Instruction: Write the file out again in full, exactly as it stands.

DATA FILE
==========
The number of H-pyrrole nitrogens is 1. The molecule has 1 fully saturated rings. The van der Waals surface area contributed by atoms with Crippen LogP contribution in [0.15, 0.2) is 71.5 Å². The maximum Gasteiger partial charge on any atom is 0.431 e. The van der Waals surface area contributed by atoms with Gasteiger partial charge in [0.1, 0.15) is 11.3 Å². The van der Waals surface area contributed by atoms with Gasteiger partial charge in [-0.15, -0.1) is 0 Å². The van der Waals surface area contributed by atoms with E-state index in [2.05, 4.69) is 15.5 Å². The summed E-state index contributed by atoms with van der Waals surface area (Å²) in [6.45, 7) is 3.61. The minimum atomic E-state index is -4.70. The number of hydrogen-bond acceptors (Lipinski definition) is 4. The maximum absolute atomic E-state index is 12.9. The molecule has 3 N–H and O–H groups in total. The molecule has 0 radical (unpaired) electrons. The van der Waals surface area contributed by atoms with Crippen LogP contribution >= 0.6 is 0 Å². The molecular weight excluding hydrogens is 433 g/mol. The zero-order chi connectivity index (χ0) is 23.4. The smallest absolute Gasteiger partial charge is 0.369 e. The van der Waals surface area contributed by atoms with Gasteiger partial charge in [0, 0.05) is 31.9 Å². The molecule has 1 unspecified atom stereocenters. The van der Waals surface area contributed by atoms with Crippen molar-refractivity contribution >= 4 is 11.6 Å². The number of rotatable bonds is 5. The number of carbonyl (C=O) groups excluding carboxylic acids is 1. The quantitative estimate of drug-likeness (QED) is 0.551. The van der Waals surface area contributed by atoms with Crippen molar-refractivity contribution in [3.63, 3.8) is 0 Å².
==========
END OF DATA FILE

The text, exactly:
The number of H-pyrrole nitrogens is 1. The molecule has 1 fully saturated rings. The van der Waals surface area contributed by atoms with Crippen LogP contribution in [0.15, 0.2) is 71.5 Å². The maximum Gasteiger partial charge on any atom is 0.431 e. The van der Waals surface area contributed by atoms with Gasteiger partial charge in [0.1, 0.15) is 11.3 Å². The van der Waals surface area contributed by atoms with Gasteiger partial charge in [-0.15, -0.1) is 0 Å². The van der Waals surface area contributed by atoms with E-state index in [2.05, 4.69) is 15.5 Å². The summed E-state index contributed by atoms with van der Waals surface area (Å²) in [6.45, 7) is 3.61. The minimum atomic E-state index is -4.70. The number of hydrogen-bond acceptors (Lipinski definition) is 4. The maximum absolute atomic E-state index is 12.9. The molecule has 3 N–H and O–H groups in total. The molecule has 0 radical (unpaired) electrons. The van der Waals surface area contributed by atoms with Crippen LogP contribution >= 0.6 is 0 Å². The molecular weight excluding hydrogens is 433 g/mol. The zero-order chi connectivity index (χ0) is 23.4. The smallest absolute Gasteiger partial charge is 0.369 e. The van der Waals surface area contributed by atoms with Gasteiger partial charge in [0, 0.05) is 31.9 Å². The molecule has 1 unspecified atom stereocenters. The van der Waals surface area contributed by atoms with Crippen molar-refractivity contribution >= 4 is 11.6 Å². The number of rotatable bonds is 5. The number of carbonyl (C=O) groups excluding carboxylic acids is 1. The quantitative estimate of drug-likeness (QED) is 0.551. The van der Waals surface area contributed by atoms with Crippen molar-refractivity contribution in [3.63, 3.8) is 0 Å².